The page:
Posted by: Josh Lehner | August 19, 2021

Aid to Households in Oregon (Graph of the Week)

One of the main goals of federal policy at the start of the pandemic was to ensure households were kept afloat financially. The primary ways policy has been able to do this was through enhanced unemployment insurance benefits and recovery rebates. But as one of our advisors points out there were a number of other items as well including rent assistance, eviction and foreclosures moratoriums, student loan deferrals, the new child tax credit and the like. While those may be on a smaller scale, they all work toward improving household cash flow and overall finances. From a high level perspective, these federal policies have more than achieved their goal. Incomes are higher today than before the pandemic. Of course these policies all were, or are temporary. The rebates are over, UI ends in a couple of weeks, and the others are scheduled to end in a few months, although policymakers are looking to extend the CTC on its own merits and not as any sort of pandemic assistance. The good news is underlying incomes absent the direct federal aid have recovered as well.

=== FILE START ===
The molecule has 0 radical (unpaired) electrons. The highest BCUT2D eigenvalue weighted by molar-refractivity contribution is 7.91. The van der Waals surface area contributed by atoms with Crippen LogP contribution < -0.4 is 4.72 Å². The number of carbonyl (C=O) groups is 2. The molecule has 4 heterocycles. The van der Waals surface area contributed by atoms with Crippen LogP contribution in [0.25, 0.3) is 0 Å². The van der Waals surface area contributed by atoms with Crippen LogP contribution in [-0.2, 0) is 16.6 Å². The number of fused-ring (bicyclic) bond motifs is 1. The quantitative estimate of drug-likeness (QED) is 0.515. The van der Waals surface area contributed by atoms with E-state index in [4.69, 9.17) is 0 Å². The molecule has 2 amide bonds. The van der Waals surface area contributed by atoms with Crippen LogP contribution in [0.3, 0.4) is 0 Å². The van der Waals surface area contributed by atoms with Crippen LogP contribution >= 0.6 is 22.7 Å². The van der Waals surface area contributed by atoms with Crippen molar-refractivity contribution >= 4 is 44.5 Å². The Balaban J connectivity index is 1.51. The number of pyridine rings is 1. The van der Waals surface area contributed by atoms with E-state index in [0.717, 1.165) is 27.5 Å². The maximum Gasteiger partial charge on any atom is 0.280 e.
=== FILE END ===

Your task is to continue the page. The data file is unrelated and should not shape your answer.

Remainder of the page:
When talking about the economy, and labor supply our office always highlights the strong household finances. We make sure to mention that it is not just unemployment insurance boosting incomes and potentially holding back some workers today, but rather you need to take a look at the overall picture. That’s one reason we do not expect a flood of job applicants the week after enhanced UI ends, even if UI is a big piece, probably the biggest, to the overall labor supply puzzle.

Case in point is this edition of the Graph of the Week. Since the start of the pandemic, recovery rebates have added about $13 billion to Oregonian incomes, and unemployment insurance about $11 billion based on the latest data from the BEA and our office’s estimates. Combined these represent an 11 percent boost to incomes over the past 18 months*.

While it looks like this chart is getting left on the cutting room floor of our forecast document next week, I wanted to make sure it was shared here on the blog as it makes a compelling visual of the impact of federal policy during the pandemic.

* 2019 statewide income was $224 billion, so (13+11)/224 = .11


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